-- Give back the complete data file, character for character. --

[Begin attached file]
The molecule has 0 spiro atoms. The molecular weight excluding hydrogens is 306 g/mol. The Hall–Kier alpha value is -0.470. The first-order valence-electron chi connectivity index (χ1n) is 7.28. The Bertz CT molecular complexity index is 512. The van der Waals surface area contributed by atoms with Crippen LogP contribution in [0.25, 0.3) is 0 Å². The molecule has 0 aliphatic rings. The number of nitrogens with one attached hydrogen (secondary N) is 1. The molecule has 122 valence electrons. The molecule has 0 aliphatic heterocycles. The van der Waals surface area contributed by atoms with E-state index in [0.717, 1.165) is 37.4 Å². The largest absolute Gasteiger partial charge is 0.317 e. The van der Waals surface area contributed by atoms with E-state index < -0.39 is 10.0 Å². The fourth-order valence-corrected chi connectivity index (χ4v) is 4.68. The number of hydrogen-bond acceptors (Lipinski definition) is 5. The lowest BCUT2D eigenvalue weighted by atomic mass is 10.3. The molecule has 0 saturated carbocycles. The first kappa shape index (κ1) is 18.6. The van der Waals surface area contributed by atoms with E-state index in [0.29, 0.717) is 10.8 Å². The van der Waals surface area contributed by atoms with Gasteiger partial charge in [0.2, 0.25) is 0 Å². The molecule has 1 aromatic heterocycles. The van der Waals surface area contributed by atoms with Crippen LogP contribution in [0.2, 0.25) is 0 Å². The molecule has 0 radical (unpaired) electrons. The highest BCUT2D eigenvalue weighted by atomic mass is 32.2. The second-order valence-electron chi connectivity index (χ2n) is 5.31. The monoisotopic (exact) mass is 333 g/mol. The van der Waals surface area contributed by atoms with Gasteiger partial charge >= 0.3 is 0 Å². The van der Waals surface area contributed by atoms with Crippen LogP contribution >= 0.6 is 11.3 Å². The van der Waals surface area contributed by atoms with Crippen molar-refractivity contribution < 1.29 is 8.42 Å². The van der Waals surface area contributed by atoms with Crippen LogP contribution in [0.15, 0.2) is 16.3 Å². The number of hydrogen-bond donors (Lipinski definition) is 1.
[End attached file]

The molecule has 0 spiro atoms. The molecular weight excluding hydrogens is 306 g/mol. The Hall–Kier alpha value is -0.470. The first-order valence-electron chi connectivity index (χ1n) is 7.28. The Bertz CT molecular complexity index is 512. The van der Waals surface area contributed by atoms with Crippen LogP contribution in [0.25, 0.3) is 0 Å². The molecule has 0 aliphatic rings. The number of nitrogens with one attached hydrogen (secondary N) is 1. The molecule has 122 valence electrons. The molecule has 0 aliphatic heterocycles. The van der Waals surface area contributed by atoms with E-state index in [0.717, 1.165) is 37.4 Å². The largest absolute Gasteiger partial charge is 0.317 e. The van der Waals surface area contributed by atoms with E-state index < -0.39 is 10.0 Å². The fourth-order valence-corrected chi connectivity index (χ4v) is 4.68. The number of hydrogen-bond acceptors (Lipinski definition) is 5. The lowest BCUT2D eigenvalue weighted by atomic mass is 10.3. The molecule has 0 saturated carbocycles. The first kappa shape index (κ1) is 18.6. The van der Waals surface area contributed by atoms with E-state index in [0.29, 0.717) is 10.8 Å². The van der Waals surface area contributed by atoms with Gasteiger partial charge in [0.2, 0.25) is 0 Å². The molecule has 1 aromatic heterocycles. The van der Waals surface area contributed by atoms with Crippen LogP contribution in [0.2, 0.25) is 0 Å². The molecule has 0 radical (unpaired) electrons. The highest BCUT2D eigenvalue weighted by atomic mass is 32.2. The second-order valence-electron chi connectivity index (χ2n) is 5.31. The monoisotopic (exact) mass is 333 g/mol. The van der Waals surface area contributed by atoms with Gasteiger partial charge >= 0.3 is 0 Å². The van der Waals surface area contributed by atoms with Crippen LogP contribution >= 0.6 is 11.3 Å². The van der Waals surface area contributed by atoms with Crippen molar-refractivity contribution < 1.29 is 8.42 Å². The van der Waals surface area contributed by atoms with Crippen LogP contribution in [0.15, 0.2) is 16.3 Å². The number of hydrogen-bond donors (Lipinski definition) is 1.